Comparison of Virtual Patient Simulation With Mannequin-Based Simulation for Improving Clinical Performances in Assessing and Managing Clinical Deterioration: Randomized Controlled Trial


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Original Paper

Comparison of Virtual Patient Simulation With Mannequin-Based Simulation for Improving Clinical Performances in Assessing and Managing Clinical Deterioration: Randomized Controlled Trial

Sok Ying Liaw1, PhD;
Sally Wai-Chi Chan2, PhD;
Fun-Gee Chen3, MBBS, MMed (Anaesth);
Shing Chuan Hooi4, MBBS, PhD;
Chiang Siau3, MBBS, MMed(Anaesth)

1Alice Lee Centre for Nursing Studies, Yong Loo Lin School of Medicine, National University of Singapore, Singapore 117597, Singapore
2School of Nursing and Midwifery, Faculty of Health and Medicine, The University of Newcastle, Newcastle, Australia
3Department of Anaesthesia, Yong Loo Lin School of Medicine, National University of Singapore, Singapore, Singapore
4Department of Physiology, Yong Loo Lin School of Medicine, National University of Singapore, Singapore, Singapore

Corresponding Author:
Sok Ying Liaw, PhD

Alice Lee Centre for Nursing Studies
Yong Loo Lin School of Medicine
National University of Singapore
Alice Lee Centre for Nursing Studies. Level 2, Clinical Research Centre, Block MD 11, 10 Medical Drive
Singapore 117597,
Singapore
Phone: 65 65167451
Fax: 65 67767135
Email:


1]. A 6-hour mannequin-based simulation program, known as RAPIDS (Rescuing a Patient in Deteriorating Situations) was implemented as part of a core learning activity in an undergraduate nursing program. A randomized controlled study has shown that the RAPIDS program using ABDCDE (Airway, Breathing, Circulation, Disability, and Expose/Examine) and SBAR (Situation, Background, Assessment, and Recommendation) mnemonics effectively developed nursing students’ clinical competencies in assessing, managing deterioration, and communicating patient’s deterioration to the team doctor [2]. However, it is unclear how best to maintain these competencies post-RAPIDS training.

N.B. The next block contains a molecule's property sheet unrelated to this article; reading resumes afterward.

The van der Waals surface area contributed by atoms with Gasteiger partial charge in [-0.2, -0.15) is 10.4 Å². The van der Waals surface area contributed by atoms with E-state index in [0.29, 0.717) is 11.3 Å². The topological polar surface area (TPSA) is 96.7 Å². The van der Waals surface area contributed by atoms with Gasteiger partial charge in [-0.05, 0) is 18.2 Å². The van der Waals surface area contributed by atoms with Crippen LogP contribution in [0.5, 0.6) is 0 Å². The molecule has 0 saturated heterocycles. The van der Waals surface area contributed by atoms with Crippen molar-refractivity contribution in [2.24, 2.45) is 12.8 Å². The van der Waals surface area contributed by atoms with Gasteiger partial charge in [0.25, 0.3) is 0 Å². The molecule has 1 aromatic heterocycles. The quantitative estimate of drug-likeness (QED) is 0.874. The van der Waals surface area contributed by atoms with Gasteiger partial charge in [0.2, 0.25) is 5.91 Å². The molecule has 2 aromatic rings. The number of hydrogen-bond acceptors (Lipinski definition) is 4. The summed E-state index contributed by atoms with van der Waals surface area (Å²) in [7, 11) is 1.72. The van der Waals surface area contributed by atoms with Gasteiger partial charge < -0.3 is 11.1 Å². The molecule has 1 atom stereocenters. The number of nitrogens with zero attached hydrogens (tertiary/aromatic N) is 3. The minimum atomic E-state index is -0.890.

A qualitative study was conducted to examine the effect of the RAPIDS program on the nursing students’ performances in the clinical practice. The study showed the benefits of mannequin-based simulation in preparing the nursing students for their encounters with deteriorating ward patients. To optimize their retention and transfer of learning in RAPIDS, the study recommended regular reinforcement with follow-up simulation training using the ABCDE and SBAR mnemonics [3]. Previous studies have supported the use of mannequin-based simulation in the acquisition of clinical skills but have also demonstrated their limitations [1,4]. Because mannequin-based simulation involves a small number of students at one time, a considerable amount of faculty time is required to conduct repeated sessions. Besides faculty time, the availability of simulation facilities and scheduling issues are major challenges faced by educators when implementing mannequin-based simulation. These challenges made it difficult to be certain whether it is the best follow-up learning method to maintain or enhance previously acquired skills.

Virtual patient simulation has fewer of these resource constraints compared to mannequin-based simulation. It is capable of creating high-fidelity simulation by applying the features identified in a systematic review. With the capacity for exhibiting a high level of interactivity and realism, a wide range of clinical scenarios with guided reflection can be designed into the virtual patient simulation [5]. In addition, it can cater to a large number of learners simultaneously and be used by learners repeatedly when needed. Being accessible anytime and anywhere, it can also be integrated into curricula in a more flexible manner [6]. Although the use of virtual patient simulations have been widely adopted for training health professionals [7-9], more research is required to inform how to effectively design and integrate them into curricula [10,11].